Cancel culture isn't what you think it is

The term ‘Cancel Culture’ gets thrown around a lot these days. We often see the term when a major celebrity has done or said something that is deemed terrible by our collective societal standard. 

Racism, homophobia, transphobia and any other kind of bigotry are genuine reasons why someone might be cancelled. The only problem is, there’s a vocal portion of the internet who believe cancel culture is wrong. 

However, cancel culture is a wide term and seems to be used to defend any celebrities against criticism on the internet. Most recently, Gina Carano who is best known for having played Cara Dune in Disney’s popular The Mandalorian series came under fire for a series of incidents.

Not only was Carano accused of mocking the trans community over pronouns, but she was also linked to several anti-mask and election tampering posts. However, It was her criticism of mask-mandates and encouragement of church openings that drew the most ire from fans online.  

The reason I bring up Carano, is that her behaviour and subsequent firing is what being cancelled actually looks like. Far too often people use the term as a catchall for anyone who receives criticism. 

Gal Gadot

The term cancel culture seems is thrown around to describe anyone who faces public criticism. Most recently Gal Gadot, the star of WB's Wonder Woman, came under fire for a social media post commenting on the ongoing hostilities between Israel and Palestine. 

Gadot herself is Israeli, so it’s understandable that she would have a vested interest in what’s happening. However, many construed her post as biased, citing that her wording was reductive and minimised the suffering experienced by Palestinian’s. It’s an immensely complex issue with moral, ethical ideological ramifications, but Gadot's opinion didn't get the actress ‘cancelled’. 

However, numerous Twitter and Facebook posts afterwards complained about Gal Gadot's cancellation. In reality, Gadot turned the comments off on her post, and hasn’t really faced any other form of backlash. She’s still a huge movie star, and she's in the run for another Wonder Woman film. 

Sebastian Stan

Better known as Bucky, The Winter Soldier, Sebastian Stan recently came under fire for liking a post which argued that white people should be able to use the n word. As the primary character in one of 2021’s most popular TV shows, it shouldn’t come as a surprise that the internet criticised Stan for liking the post. 

Once again, Stan's proposed cancellation angered some on the internet. Even though he still continues to work, and is currently starting the promotional process for the upcoming Pamela Anderson and Tommy-Lee biopic. It seems that any time the internet criticises celebrities for questionable behaviour, a portion of the internet erupts in anger, bemoaning cancel culture.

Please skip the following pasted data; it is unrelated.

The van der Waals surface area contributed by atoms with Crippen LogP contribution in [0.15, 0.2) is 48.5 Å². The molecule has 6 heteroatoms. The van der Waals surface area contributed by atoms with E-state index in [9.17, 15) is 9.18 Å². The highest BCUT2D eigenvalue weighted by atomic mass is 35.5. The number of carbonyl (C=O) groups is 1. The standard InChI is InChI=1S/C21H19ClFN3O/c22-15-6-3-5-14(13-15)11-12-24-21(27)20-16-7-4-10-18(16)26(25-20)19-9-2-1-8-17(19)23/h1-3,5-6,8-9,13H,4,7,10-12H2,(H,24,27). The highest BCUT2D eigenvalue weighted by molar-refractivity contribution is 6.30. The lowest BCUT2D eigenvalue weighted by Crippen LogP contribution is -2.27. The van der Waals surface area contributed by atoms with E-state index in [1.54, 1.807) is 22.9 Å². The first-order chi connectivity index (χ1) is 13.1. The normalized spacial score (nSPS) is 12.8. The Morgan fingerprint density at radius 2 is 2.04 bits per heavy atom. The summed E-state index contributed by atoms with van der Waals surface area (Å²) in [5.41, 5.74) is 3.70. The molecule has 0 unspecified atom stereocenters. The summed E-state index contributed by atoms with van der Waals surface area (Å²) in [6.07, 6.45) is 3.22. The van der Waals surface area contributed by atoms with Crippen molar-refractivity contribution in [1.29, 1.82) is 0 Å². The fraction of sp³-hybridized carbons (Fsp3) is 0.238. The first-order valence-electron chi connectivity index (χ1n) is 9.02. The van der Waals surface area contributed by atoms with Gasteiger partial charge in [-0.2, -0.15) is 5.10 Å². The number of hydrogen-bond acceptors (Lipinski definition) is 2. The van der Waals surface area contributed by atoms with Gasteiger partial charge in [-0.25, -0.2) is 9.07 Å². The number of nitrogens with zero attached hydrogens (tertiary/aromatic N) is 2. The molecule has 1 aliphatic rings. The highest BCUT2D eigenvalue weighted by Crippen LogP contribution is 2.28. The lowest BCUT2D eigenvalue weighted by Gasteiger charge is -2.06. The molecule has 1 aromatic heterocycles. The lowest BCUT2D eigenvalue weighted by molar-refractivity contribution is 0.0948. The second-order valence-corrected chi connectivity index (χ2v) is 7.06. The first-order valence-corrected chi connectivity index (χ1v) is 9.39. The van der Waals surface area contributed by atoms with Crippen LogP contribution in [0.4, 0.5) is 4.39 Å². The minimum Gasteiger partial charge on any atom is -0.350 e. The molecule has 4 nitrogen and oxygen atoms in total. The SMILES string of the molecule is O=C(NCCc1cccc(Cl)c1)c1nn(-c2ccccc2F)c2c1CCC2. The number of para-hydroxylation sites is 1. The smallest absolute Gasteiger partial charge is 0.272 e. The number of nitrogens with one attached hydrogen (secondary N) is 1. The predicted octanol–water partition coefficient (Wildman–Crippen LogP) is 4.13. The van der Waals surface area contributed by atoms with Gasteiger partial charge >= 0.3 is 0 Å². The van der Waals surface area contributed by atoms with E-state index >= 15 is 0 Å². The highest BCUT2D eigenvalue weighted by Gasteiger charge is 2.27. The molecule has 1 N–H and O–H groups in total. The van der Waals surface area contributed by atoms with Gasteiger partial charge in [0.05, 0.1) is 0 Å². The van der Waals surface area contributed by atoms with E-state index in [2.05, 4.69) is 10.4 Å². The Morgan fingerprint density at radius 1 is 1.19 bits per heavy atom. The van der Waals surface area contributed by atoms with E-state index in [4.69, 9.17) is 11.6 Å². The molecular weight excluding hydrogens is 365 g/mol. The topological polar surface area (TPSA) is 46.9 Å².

Cancel Culture in action

Criticism is good though. Celebrities don’t have to be role models for society, but they are in a position of privilege and influence. Therefore, people are well within their rights to call someone out for culturally insensitive and problematic behaviour. This isn’t cancel culture, it is simply facing the consequences for one's actions. Cancel culture as a concept isn’t inherently bad. Sometimes people do really terrible things, while abusing their position of privilege. 

The internet famously cancelled Louis C.K following a string of accusations of sexual harassment in 2017. Several networks dropped the comedian, who lost work valued at $35 million. Rather than deny the claims, C.K admitted to the allegations and showed remorse for his actions. Since then, C.K has faded into relative obscurity, with only a few mentions from big name friends like Dave Chappelle. The comedian has since returned to stand up, but pulls a fraction of the audience he used to.

Another high-profile celebrity to get actually cancelled was Kevin Spacey. Star Trek actor Anthony Rapp took to social media to explain that Spacey made unwanted sexual advances towards him when he was 14. Spacey was 26.

The social media firestorm gave multiple victims the bravery to also speak up on their experiences with the actor. Meanwhile, crowds of Twitter users demanded Spacey to be dropped from House of Cards and other projects. For years, this worked, but even now the actor is climbing back into acting with The Man Who Drew God.

Much like Louis C.K, Spacey will continue to get work in the film industry, even if he doesn't bring in the huge cheques he used to. That's what being cancelled really means: you become Kevin Spacey, Louis C.K or Arnie Hammer. It's not just Twitter calling you an idiot.

Criticism is good

Collectively cancelling someone who abused their position of power to sexually harass people is a good thing. This is real cancel culture in action, and with good reason. There’s a societal contract we all metaphorically sign when we live in a society. We all know not to do things like stealing or assaulting people. So, when someone does something bad, it shouldn’t be surprising that many people no longer want to interact with that individual 

Instead of simply labelling any criticism of a celebrity as cancel culture, we should encourage criticism of people who say or do questionable things in the public forum. Celebrities may not be role models, but they aren’t impervious to criticism. 

Read More: Marvel’s Shang-Chi won’t feature Fin Fang Foom to avoid a political “minefield”

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